Quora said 60 percent of its workers expressed a preference for remote work, in line with national surveys. In a Morning Consult survey in late May on behalf of Prudential, 54 percent said they wanted to work remotely. In a warning sign for managers, the same percentage of remote workers said they felt less connected to their company.
One very public setback for remote work was at Best Buy, the Minneapolis-based electronics retailer. The original program, which drew national attention, began in 2004. It aimed to judge employees by what they accomplished, not the hours a project took or the location where it was done.
Best Buy killed the program in 2013, saying it gave the employees too much freedom. “Anyone who has led a team knows that delegation is not always the most effective leadership style,” the chief executive, Hubert Joly, said at the time.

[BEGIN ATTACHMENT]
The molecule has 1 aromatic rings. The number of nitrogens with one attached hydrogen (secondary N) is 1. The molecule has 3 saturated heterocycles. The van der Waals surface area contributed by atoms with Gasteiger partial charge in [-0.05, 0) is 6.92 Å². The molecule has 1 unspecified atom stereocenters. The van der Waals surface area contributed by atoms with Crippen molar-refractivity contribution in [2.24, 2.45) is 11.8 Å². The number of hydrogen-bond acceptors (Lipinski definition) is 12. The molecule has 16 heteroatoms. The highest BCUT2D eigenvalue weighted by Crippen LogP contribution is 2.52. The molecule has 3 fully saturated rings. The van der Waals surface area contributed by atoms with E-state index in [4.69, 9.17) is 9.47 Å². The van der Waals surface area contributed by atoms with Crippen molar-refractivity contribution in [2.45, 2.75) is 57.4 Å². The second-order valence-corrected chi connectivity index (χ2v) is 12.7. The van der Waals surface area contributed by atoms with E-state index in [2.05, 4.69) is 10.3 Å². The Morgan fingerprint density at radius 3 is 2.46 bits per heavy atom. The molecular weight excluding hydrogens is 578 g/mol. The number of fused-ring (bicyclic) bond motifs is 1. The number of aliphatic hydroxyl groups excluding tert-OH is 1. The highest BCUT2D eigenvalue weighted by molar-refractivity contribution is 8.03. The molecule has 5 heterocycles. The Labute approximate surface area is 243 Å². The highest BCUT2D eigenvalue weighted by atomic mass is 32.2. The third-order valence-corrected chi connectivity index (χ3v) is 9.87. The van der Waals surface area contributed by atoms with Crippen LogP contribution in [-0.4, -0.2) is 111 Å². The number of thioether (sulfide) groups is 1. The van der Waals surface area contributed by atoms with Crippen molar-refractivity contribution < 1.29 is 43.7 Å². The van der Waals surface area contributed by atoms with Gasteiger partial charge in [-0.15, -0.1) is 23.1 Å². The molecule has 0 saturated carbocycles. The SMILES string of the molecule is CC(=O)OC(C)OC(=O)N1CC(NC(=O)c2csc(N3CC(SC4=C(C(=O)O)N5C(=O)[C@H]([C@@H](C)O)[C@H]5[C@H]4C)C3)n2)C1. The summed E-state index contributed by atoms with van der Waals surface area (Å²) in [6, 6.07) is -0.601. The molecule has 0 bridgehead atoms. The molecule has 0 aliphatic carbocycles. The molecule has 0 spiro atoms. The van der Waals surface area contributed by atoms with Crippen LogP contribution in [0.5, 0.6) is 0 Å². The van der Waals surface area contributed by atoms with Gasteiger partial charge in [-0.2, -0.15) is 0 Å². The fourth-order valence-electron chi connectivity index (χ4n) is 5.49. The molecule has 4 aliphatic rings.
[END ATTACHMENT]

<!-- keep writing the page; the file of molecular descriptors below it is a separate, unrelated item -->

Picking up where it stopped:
Jody Thompson, a co-founder of the program who left Best Buy in 2007 to become a consultant, said the company was doing poorly and panicked. “It went back to a philosophy of ‘If I can see people, that means they must be working,’” she said.
The coronavirus shutdown, which means 95 percent of Best Buy’s corporate campus workers are currently remote, might now be prompting another shift in company philosophy. “We expect to continue on a permanent basis some form of flexible work options,” a spokeswoman said.
Flexible work gives employees more freedom with their schedules but does not fundamentally change how they are managed, which was Ms. Thompson’s goal. “This is a moment when working can change for the better,” she said. “We need to create a different kind of work culture, where everyone is 100 percent accountable and 100 percent autonomous. Just manage the work, not the people.”
But it is also a moment, she acknowledged, when working can change for the worse.
“It’s a crazy time,” Ms. Thompson said. “When you’re a manager, there is a temptation to manage someone harder if you can’t see them. There’s an increase in managers looking at spyware.”